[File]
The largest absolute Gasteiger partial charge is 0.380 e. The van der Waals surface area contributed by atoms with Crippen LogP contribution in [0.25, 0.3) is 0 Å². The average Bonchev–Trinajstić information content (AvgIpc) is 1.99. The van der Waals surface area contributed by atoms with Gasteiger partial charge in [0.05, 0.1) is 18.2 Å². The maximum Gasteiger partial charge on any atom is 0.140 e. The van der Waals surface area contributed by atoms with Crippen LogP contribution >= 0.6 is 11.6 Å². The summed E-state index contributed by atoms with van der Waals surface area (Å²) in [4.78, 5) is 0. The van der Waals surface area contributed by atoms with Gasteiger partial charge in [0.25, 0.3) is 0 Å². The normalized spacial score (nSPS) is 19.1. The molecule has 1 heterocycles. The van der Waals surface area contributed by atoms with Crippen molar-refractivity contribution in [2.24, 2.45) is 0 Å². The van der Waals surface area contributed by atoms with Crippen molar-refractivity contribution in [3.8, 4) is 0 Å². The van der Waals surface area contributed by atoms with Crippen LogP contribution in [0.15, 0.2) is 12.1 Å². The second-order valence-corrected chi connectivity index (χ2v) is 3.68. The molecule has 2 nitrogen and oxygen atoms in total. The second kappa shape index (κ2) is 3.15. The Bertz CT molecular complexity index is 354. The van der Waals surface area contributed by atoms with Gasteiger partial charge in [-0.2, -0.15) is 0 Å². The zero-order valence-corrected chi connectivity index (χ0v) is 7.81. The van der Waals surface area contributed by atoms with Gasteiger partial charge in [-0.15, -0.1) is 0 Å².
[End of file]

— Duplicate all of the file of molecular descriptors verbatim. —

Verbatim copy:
The largest absolute Gasteiger partial charge is 0.380 e. The van der Waals surface area contributed by atoms with Crippen LogP contribution in [0.25, 0.3) is 0 Å². The average Bonchev–Trinajstić information content (AvgIpc) is 1.99. The van der Waals surface area contributed by atoms with Gasteiger partial charge in [0.05, 0.1) is 18.2 Å². The maximum Gasteiger partial charge on any atom is 0.140 e. The van der Waals surface area contributed by atoms with Crippen LogP contribution >= 0.6 is 11.6 Å². The summed E-state index contributed by atoms with van der Waals surface area (Å²) in [4.78, 5) is 0. The van der Waals surface area contributed by atoms with Gasteiger partial charge in [0.25, 0.3) is 0 Å². The normalized spacial score (nSPS) is 19.1. The molecule has 1 heterocycles. The van der Waals surface area contributed by atoms with Crippen molar-refractivity contribution in [2.24, 2.45) is 0 Å². The van der Waals surface area contributed by atoms with Crippen molar-refractivity contribution in [3.8, 4) is 0 Å². The van der Waals surface area contributed by atoms with Crippen LogP contribution in [0.15, 0.2) is 12.1 Å². The second-order valence-corrected chi connectivity index (χ2v) is 3.68. The molecule has 2 nitrogen and oxygen atoms in total. The second kappa shape index (κ2) is 3.15. The Bertz CT molecular complexity index is 354. The van der Waals surface area contributed by atoms with Gasteiger partial charge in [-0.2, -0.15) is 0 Å². The zero-order valence-corrected chi connectivity index (χ0v) is 7.81. The van der Waals surface area contributed by atoms with Gasteiger partial charge in [-0.15, -0.1) is 0 Å².